Behind Stephen Hawking’s remarks on assisted suicide

By Dave Andrusko

Stephen Hawking

Stephen Hawking

Next Monday, June 15, The British Broadcasting Corporation (the BBC) will air “Dara O’Briain meets Stephen Hawking.” I know nothing about O’Briain other than Arts Correspondent Hannah Furness describes him as “a comedian and broadcaster who has a degree in theoretical physics.”

Not exactly what you would necessarily expect (even on the BBC), although this helps O’Briain the capacity to understand the world renowned physicist.

Hawking, who has motor neurone disease, is always in the news, it seems, lately because of “The Theory of Everything,” the movie made of Hawking as a young man before he was stricken by the disease and the early years of his struggle to cope. Eddie Redmayne won an Oscar for his performance.

But, sadly, Hawking is also getting a lot of media attention for tentative support for the idea of assisted suicide.

Furness first tells us that in 2013 Hawking in “offered his public support to the discussion of assisted dying, saying: ‘We don’t let animals suffer, so why humans?’”

With that as a backdrop, she offers what amounts to a synopsis on this facet of the program. Let me offer it in its entirety.

When asked by O’Briain about his support for assisted dying, and what condition he would have to be in to consider it for himself, the physicist said: “To keep someone alive against their wishes is the ultimate indignity.

“I would consider assisted suicide only if I were in great pain or felt I had nothing more to contribute but was just a burden to those around me.”

But, he added: “I am damned if I’m going to die before I have unraveled more of the universe.”

He is not in pain, he said, but suffers occasional discomfort because he cannot adjust his own position.

However something presented earlier in the story provides an essential piece of context:

In an interview with Dara O’Briain, for a new BBC program, the world-renowned scientist disclosed he suffered bouts of loneliness, because people can be afraid to talk to him or let him answer.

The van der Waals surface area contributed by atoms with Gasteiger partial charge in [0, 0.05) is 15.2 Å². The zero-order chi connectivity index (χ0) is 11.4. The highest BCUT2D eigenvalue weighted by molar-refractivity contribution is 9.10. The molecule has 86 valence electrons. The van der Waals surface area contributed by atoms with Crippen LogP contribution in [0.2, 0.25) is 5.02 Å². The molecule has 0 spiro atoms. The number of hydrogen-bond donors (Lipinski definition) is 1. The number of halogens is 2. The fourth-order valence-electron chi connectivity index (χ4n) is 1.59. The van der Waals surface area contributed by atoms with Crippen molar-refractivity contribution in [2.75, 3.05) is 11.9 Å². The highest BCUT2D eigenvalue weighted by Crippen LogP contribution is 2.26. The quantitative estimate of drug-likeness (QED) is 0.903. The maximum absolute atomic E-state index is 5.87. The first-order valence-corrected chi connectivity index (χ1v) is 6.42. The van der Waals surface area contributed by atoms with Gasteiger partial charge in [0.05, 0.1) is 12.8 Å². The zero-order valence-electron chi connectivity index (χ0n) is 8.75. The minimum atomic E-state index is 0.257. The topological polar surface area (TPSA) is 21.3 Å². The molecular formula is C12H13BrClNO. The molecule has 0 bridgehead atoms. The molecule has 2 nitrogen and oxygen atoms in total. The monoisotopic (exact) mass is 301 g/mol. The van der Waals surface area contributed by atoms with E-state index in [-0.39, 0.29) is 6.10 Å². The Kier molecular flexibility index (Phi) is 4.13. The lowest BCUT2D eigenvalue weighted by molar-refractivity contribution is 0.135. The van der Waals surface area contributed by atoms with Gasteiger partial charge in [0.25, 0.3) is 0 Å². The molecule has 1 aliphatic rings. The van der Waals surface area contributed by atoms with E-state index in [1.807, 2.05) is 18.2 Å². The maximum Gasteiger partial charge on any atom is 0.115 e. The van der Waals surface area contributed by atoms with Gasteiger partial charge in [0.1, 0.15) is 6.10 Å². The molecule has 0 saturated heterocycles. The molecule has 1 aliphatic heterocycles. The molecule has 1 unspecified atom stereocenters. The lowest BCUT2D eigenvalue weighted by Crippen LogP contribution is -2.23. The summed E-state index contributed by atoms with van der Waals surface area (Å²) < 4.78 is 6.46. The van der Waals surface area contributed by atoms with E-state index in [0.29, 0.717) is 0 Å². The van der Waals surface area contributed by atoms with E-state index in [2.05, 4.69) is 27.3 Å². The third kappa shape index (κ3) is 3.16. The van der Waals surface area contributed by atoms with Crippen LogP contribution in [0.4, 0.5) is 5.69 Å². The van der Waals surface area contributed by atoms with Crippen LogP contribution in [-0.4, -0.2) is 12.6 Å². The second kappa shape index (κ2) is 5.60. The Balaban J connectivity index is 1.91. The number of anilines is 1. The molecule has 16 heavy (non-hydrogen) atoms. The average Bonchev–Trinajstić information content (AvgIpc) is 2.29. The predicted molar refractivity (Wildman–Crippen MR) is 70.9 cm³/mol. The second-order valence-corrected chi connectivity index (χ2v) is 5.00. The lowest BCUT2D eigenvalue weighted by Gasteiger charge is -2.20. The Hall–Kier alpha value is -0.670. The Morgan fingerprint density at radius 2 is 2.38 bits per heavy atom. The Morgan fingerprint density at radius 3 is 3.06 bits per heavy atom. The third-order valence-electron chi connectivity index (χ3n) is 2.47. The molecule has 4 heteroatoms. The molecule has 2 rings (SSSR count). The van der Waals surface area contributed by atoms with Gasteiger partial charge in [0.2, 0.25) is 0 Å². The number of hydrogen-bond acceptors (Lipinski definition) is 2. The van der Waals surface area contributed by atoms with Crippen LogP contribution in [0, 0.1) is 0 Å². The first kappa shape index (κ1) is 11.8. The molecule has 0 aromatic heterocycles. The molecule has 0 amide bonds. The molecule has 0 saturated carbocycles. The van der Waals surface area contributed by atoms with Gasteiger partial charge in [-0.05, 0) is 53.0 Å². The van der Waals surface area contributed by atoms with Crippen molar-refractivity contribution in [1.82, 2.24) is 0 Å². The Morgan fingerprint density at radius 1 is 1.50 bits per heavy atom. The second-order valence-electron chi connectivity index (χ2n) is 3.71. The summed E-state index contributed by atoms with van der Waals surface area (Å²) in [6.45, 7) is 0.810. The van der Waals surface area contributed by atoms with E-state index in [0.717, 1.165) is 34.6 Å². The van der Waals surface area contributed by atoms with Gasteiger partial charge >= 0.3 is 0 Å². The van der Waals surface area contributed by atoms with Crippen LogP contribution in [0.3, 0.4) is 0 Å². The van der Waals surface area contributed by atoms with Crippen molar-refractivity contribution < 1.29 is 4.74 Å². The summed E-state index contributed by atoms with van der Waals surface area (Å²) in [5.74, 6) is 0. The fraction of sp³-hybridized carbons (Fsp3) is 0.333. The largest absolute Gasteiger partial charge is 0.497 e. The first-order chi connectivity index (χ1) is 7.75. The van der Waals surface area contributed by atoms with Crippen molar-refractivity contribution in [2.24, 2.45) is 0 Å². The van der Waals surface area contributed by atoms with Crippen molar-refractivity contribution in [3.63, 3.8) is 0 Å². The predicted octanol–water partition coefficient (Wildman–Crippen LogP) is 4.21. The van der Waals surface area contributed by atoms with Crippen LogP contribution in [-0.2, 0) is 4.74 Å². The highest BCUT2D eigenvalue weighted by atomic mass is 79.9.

Building on that, Furness tells her readers that O’Briain asks the 73-year-old physicist, “who communicates through his famous speech synthesizer, whether he ever finds life lonely.” His response?

“At times I get very lonely because people are afraid to talk to me or don’t wait for me to write a response,” said Prof Hawking, who is currently trialling even more sophisticated communication technology.

“I’m shy and tired at times. I find it difficult to talk to people I don’t know.”

Hawking, it would appear, is driven to talk about assisted suicide primarily for the same sorts of reasons the rest of us with IQs 50 points lower do: loneliness, a fear of rejection and alienation, and the dread of not being able to contribute.

In other words, pain (or “suffering”) does not appear to be a primary or even secondary issue.

Wesley Smith eloquently and firmly responded to Hawking’s remarks:

Hawking is not just a man on the street. His triumphing in the face of what is usually a relatively swift-acting terminal disease, to become one of history’s greatest scientists, has been a great source of hope to people going through all sorts of terrible difficulties.

By saying that being a burden or unable to contribute justifies suicide–the actual issue is rarely pain, which can be significantly alleviated–Hawking abandons those who should be able to look to him as an inspiration for keeping on keeping on.